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How Can Physicians Close the Disparity Gap?

Joe Cantlupe, for HealthLeaders Media, May 5, 2011

 "From the standpoint of hospitals – it's really critical that they begin to measure quality by race and ethnicity. And to do that they will need to create race and ethnicity data, and that links to the communication piece," Betancourt says. "If you look at race and ethnicity, you can look at where the gaps are and where you might intervene."

"I think what we are seeing now is a sporadic collection of this information," Betancourt adds. "Even those (hospitals) that are collecting race and ethnicity data, for example, few are linking it to quality measurement."

Certainly, there have been many reports over the years, raising the question of disparity issues and what needs to be done, including the Institute of Medicine's report, Unequal Treatment,' are a treasure trove of reports over the years, on the disparity issue.

The Centers for Disease Control and Prevention recently released "Research to Practice: Building Our Understanding," a series of reports that focuses on health communication practices that address topics ranging the most effective ways to communicate with the Hispanic and Latino communities to helping users apply effective evaluation strategies, as my colleague Alexandra Wilson Pecci wrote about last month.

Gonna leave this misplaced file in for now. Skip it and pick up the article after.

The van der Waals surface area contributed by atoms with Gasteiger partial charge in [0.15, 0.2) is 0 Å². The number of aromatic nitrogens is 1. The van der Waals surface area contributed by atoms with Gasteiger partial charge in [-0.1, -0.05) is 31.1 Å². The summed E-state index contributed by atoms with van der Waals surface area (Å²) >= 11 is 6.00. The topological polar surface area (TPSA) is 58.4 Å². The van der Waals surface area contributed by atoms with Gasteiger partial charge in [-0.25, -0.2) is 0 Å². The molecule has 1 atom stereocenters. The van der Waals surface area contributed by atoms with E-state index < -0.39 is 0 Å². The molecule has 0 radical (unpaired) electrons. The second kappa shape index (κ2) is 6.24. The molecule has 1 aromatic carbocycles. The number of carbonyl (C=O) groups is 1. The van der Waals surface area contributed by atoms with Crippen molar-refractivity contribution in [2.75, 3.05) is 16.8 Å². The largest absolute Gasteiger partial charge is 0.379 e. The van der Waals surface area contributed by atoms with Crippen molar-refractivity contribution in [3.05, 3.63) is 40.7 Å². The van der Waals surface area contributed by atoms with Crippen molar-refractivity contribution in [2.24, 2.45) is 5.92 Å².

Communication problems are most frequently the cause of serious adverse events, compromised by language barriers, cultural differences, and low health literacy. The result is increased length of stays, Betancourt says.

Because of communication difficulties, providers may tend to order expensive tests such as CT scans for conditions that could otherwise be diagnosed, Betancourt says. Minority populations are more likely to be readmitted for certain chronic conditions such as congestive heart failure than their white counterparts, he adds.
 
Dealing with communication and disparities issues begins at the C-suite, Betancourt says. The Disparities Solutions Center, which Betancourt heads, which is dedicated to development and implementation of to eliminate racial and ethnic disparities, and provides leadership training to do so. The DSC opened in 2005, with initial funding from Massachusetts General Hospital and the Partners Health Care system, and is affiliated with MGH and the Harvard Medical School's department of medicine.  It issued a guide for hospital leaders about disparity issues, such as diabetes management, and highlights practices to address the issues.

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